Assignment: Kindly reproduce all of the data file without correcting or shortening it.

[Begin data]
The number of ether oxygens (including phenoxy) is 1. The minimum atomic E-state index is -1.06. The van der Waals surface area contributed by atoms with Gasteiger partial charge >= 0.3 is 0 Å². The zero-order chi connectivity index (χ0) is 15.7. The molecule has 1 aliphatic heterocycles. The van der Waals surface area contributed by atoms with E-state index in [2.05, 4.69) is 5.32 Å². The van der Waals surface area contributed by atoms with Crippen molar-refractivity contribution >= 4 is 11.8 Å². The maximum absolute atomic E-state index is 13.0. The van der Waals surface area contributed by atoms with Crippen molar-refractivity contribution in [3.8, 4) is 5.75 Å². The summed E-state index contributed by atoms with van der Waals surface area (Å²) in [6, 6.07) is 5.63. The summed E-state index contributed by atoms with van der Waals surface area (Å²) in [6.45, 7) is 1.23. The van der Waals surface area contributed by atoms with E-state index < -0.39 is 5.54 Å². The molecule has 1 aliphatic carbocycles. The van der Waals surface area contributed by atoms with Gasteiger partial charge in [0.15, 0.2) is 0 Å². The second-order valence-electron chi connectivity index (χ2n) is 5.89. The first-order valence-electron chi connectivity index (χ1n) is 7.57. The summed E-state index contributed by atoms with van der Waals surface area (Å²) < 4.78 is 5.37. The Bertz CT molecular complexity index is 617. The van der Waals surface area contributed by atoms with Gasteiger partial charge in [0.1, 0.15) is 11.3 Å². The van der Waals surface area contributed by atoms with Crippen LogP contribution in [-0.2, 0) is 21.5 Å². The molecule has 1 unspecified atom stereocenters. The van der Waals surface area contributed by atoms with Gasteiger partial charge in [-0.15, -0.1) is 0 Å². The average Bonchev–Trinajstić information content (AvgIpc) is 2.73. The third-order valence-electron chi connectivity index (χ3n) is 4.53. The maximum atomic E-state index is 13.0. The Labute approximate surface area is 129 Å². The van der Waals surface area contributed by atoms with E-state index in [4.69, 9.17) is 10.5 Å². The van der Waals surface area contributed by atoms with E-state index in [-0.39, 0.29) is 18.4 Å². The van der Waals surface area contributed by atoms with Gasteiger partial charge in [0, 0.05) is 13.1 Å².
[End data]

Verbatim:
The number of ether oxygens (including phenoxy) is 1. The minimum atomic E-state index is -1.06. The van der Waals surface area contributed by atoms with Gasteiger partial charge >= 0.3 is 0 Å². The zero-order chi connectivity index (χ0) is 15.7. The molecule has 1 aliphatic heterocycles. The van der Waals surface area contributed by atoms with E-state index in [2.05, 4.69) is 5.32 Å². The van der Waals surface area contributed by atoms with Crippen molar-refractivity contribution >= 4 is 11.8 Å². The maximum absolute atomic E-state index is 13.0. The van der Waals surface area contributed by atoms with Crippen molar-refractivity contribution in [3.8, 4) is 5.75 Å². The summed E-state index contributed by atoms with van der Waals surface area (Å²) in [6, 6.07) is 5.63. The summed E-state index contributed by atoms with van der Waals surface area (Å²) in [6.45, 7) is 1.23. The van der Waals surface area contributed by atoms with E-state index < -0.39 is 5.54 Å². The molecule has 1 aliphatic carbocycles. The van der Waals surface area contributed by atoms with Gasteiger partial charge in [0.15, 0.2) is 0 Å². The second-order valence-electron chi connectivity index (χ2n) is 5.89. The first-order valence-electron chi connectivity index (χ1n) is 7.57. The summed E-state index contributed by atoms with van der Waals surface area (Å²) < 4.78 is 5.37. The Bertz CT molecular complexity index is 617. The van der Waals surface area contributed by atoms with Gasteiger partial charge in [0.1, 0.15) is 11.3 Å². The van der Waals surface area contributed by atoms with Crippen LogP contribution in [-0.2, 0) is 21.5 Å². The molecule has 1 unspecified atom stereocenters. The van der Waals surface area contributed by atoms with Gasteiger partial charge in [-0.15, -0.1) is 0 Å². The average Bonchev–Trinajstić information content (AvgIpc) is 2.73. The third-order valence-electron chi connectivity index (χ3n) is 4.53. The maximum atomic E-state index is 13.0. The Labute approximate surface area is 129 Å². The van der Waals surface area contributed by atoms with E-state index in [4.69, 9.17) is 10.5 Å². The van der Waals surface area contributed by atoms with E-state index in [-0.39, 0.29) is 18.4 Å². The van der Waals surface area contributed by atoms with Gasteiger partial charge in [0, 0.05) is 13.1 Å².